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cmbartley last won the day on December 9 2017

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  1. Many of you will recognize a familiar face on the article https://www.nytimes.com/2021/01/12/technology/bitcoin-passwords-wallets-fortunes.html
  2. I agree, this was a very delayed response. But we also don't know what the negotiations were like. Ripple said they tried to settle and part of the delay could have been due to protracted settlement discussions that ultimately fell apart. I'm not saying the SEC will definitely succeed, but it's not clear to me at all that Ripple will either.
  3. I don't think many on here are disputing what you have to say. To play devil's advocate, the SEC may simply argue that their mandate is to protect investors. Even if investors understood that buying XRP did not give claims to equity and that Ripple would sell tons of XRP, if Ripple had Offered sales of XRP as a security purchasers of XRP would have had a right to the same types of information as purchasers of typical securities. By not Offering XRP as a security, Ripple denied XRP investors of crucial information that would have allowed them to make better informed investment decisions.
  4. That Ripple owns the majority of XRP does not make selling it a security any more than the post-office holding most stamps makes selling stamps a security offering. The issue is, however, whether Ripple's "offering" of XRP constitutes "an investment of money", in a "common enterprise", with "the expectation of profit", based upon the "efforts" of Ripple. It's a question of whether "the Offering" is a security not whether XRPL code (time XRP) is itself a security. The amount of XRP Ripple holds is problematic because of the influence that their sales, marketing, and general distribution o
  5. There are productive ways that Ripple's stack of XRP could be put to use to grow XRPL if it were out of Ripple's control.
  6. I haven't but I will check it out when I have time. I found that case here: https://www.theblockcrypto.com/post/36201/xrp-the-more-things-change-the-more-they-stay-the-same
  7. This is purported to be relevant case law: https://casetext.com/case/silver-hills-country-club-v-sobieski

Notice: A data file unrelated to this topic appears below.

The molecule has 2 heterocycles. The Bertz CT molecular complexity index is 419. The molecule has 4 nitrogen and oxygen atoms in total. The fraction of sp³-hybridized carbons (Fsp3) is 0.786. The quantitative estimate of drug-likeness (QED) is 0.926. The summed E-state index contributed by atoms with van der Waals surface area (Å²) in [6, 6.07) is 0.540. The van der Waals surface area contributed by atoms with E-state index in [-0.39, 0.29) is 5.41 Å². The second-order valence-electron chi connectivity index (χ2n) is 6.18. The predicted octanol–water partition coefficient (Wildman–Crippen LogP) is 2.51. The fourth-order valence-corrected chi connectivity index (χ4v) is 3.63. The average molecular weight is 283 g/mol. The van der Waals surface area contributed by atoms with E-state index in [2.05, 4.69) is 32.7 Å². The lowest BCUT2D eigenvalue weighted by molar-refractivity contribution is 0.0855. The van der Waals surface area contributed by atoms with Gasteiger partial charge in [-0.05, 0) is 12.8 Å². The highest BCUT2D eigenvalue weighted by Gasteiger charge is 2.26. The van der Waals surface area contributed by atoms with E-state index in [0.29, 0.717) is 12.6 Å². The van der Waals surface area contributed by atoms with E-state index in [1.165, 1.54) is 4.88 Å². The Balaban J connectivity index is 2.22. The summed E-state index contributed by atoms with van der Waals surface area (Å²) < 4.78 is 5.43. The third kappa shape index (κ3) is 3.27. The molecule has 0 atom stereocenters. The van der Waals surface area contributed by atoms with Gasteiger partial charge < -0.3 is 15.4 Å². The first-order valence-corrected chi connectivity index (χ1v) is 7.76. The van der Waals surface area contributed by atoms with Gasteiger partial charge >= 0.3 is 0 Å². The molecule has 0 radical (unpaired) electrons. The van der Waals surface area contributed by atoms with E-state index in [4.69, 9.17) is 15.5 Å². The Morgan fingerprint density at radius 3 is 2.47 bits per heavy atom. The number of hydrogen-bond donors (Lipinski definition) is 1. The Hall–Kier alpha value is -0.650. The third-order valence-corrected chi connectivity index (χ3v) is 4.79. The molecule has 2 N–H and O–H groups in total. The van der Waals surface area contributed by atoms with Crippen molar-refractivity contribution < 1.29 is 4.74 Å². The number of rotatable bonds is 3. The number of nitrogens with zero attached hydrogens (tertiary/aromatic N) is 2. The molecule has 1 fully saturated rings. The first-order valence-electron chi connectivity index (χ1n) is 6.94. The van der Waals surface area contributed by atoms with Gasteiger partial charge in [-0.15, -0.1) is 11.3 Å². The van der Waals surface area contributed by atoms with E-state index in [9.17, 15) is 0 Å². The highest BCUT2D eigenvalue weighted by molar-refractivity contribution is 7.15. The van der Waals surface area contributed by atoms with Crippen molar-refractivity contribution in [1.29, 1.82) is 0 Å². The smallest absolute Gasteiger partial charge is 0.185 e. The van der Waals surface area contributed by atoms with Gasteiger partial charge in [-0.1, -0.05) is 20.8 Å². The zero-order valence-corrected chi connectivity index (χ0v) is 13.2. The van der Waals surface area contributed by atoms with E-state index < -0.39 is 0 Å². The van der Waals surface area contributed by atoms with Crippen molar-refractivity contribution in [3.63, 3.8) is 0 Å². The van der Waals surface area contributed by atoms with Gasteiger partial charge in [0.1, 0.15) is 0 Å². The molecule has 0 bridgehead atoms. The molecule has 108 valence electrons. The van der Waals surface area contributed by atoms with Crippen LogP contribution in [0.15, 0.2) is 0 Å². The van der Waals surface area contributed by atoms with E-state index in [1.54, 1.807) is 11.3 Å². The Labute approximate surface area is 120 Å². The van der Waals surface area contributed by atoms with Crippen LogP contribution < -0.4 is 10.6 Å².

8. https://www.google.com/amp/s/prestonbyrne.com/2018/09/20/for-the-last-time-ripple-created-xrp/amp/
  9. My understanding is that the sale of ETH was considered an investment contract at the time or origin, but that is no longer the case. What would have to happen for Ripple to cross that chasm? Giving up control of XRPL and the majority of their stack of XRP might be two components of that transition.
  10. Just keep in kind that this is not reporting. This was written by a "contributor".
  11. No idea what the outcome will be, but I don't think it's the job of individuals to protect a multi-billion dollar company. They can defend themselves. Ripple has enjoyed enormous support from XRP holders for years. As a holder of XRP you should be laser focused on how this lawsuit and its potential outcomes might affect your holdings and the network. I think it's reasonable for people to try to analyze the situation as dispassionately as possible so they can make a reasoned decision. One question that just came to mind is, how long can Ripple last as a corporation if they are prevented f
  12. In rereading the SEC complaint I think the critical point is that the SEC is not claiming that XRP is a security. The SEC claims that "the Offering" of XRP by Ripple was a security. The stamp analogy doesn't work because the post office isn't promoting stamps as a speculative asset whose price rests upon the managerial efforts of the post office. The SEC claims that Ripple offered XRP as a speculative asset that would rise in value based upon Ripple's managerial efforts, i.e. to find a "use". The SEC complaint doesn't charge that it is illegal for Ripple to offer XRP as a security, but rather
  13. The commonality defense may have some legs but Ripple may have a hard time arguing against broad vertical commonality. "To establish “broad vertical commonality,” the fortunes of the investors must be linked only to the efforts of the promoter." https://www.sec.gov/Archives/edgar/data/1522690/000119312511196626/filename8.htm#:~:text=Horizontal commonality” is the tying,pro-rata distribution of profits. Obviously I'm not an attorney though.
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